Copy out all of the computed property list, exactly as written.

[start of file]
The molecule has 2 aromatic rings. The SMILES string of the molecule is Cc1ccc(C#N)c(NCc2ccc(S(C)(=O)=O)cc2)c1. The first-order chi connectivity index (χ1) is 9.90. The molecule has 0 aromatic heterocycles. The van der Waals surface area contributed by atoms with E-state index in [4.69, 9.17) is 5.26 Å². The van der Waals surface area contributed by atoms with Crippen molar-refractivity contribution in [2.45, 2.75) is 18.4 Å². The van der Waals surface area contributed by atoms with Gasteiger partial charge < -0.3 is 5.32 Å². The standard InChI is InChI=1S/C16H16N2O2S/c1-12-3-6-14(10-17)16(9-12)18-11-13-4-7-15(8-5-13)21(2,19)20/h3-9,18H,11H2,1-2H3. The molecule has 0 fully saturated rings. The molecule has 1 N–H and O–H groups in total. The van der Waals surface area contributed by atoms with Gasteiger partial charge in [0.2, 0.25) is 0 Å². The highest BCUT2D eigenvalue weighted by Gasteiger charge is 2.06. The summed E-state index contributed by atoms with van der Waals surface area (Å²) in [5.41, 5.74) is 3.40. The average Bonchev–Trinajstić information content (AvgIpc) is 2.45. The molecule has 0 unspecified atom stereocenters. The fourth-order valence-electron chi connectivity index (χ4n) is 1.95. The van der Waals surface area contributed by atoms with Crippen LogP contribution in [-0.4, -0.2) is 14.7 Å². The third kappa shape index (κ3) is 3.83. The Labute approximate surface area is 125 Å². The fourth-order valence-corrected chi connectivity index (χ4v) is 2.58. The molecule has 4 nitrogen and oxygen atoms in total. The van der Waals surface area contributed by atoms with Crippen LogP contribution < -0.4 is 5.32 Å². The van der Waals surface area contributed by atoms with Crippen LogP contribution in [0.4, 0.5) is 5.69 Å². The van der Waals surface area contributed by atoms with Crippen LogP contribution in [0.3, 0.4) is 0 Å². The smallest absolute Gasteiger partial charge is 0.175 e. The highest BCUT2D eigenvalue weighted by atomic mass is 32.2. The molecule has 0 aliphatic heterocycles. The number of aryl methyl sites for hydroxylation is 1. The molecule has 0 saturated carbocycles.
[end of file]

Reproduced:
The molecule has 2 aromatic rings. The SMILES string of the molecule is Cc1ccc(C#N)c(NCc2ccc(S(C)(=O)=O)cc2)c1. The first-order chi connectivity index (χ1) is 9.90. The molecule has 0 aromatic heterocycles. The van der Waals surface area contributed by atoms with E-state index in [4.69, 9.17) is 5.26 Å². The van der Waals surface area contributed by atoms with Crippen molar-refractivity contribution in [2.45, 2.75) is 18.4 Å². The van der Waals surface area contributed by atoms with Gasteiger partial charge < -0.3 is 5.32 Å². The standard InChI is InChI=1S/C16H16N2O2S/c1-12-3-6-14(10-17)16(9-12)18-11-13-4-7-15(8-5-13)21(2,19)20/h3-9,18H,11H2,1-2H3. The molecule has 0 fully saturated rings. The molecule has 1 N–H and O–H groups in total. The van der Waals surface area contributed by atoms with Gasteiger partial charge in [0.2, 0.25) is 0 Å². The highest BCUT2D eigenvalue weighted by Gasteiger charge is 2.06. The summed E-state index contributed by atoms with van der Waals surface area (Å²) in [5.41, 5.74) is 3.40. The average Bonchev–Trinajstić information content (AvgIpc) is 2.45. The molecule has 0 unspecified atom stereocenters. The fourth-order valence-electron chi connectivity index (χ4n) is 1.95. The van der Waals surface area contributed by atoms with Crippen LogP contribution in [-0.4, -0.2) is 14.7 Å². The third kappa shape index (κ3) is 3.83. The Labute approximate surface area is 125 Å². The fourth-order valence-corrected chi connectivity index (χ4v) is 2.58. The molecule has 4 nitrogen and oxygen atoms in total. The van der Waals surface area contributed by atoms with Crippen LogP contribution < -0.4 is 5.32 Å². The van der Waals surface area contributed by atoms with Crippen LogP contribution in [0.4, 0.5) is 5.69 Å². The van der Waals surface area contributed by atoms with Crippen LogP contribution in [0.3, 0.4) is 0 Å². The smallest absolute Gasteiger partial charge is 0.175 e. The highest BCUT2D eigenvalue weighted by atomic mass is 32.2. The molecule has 0 aliphatic heterocycles. The number of aryl methyl sites for hydroxylation is 1. The molecule has 0 saturated carbocycles.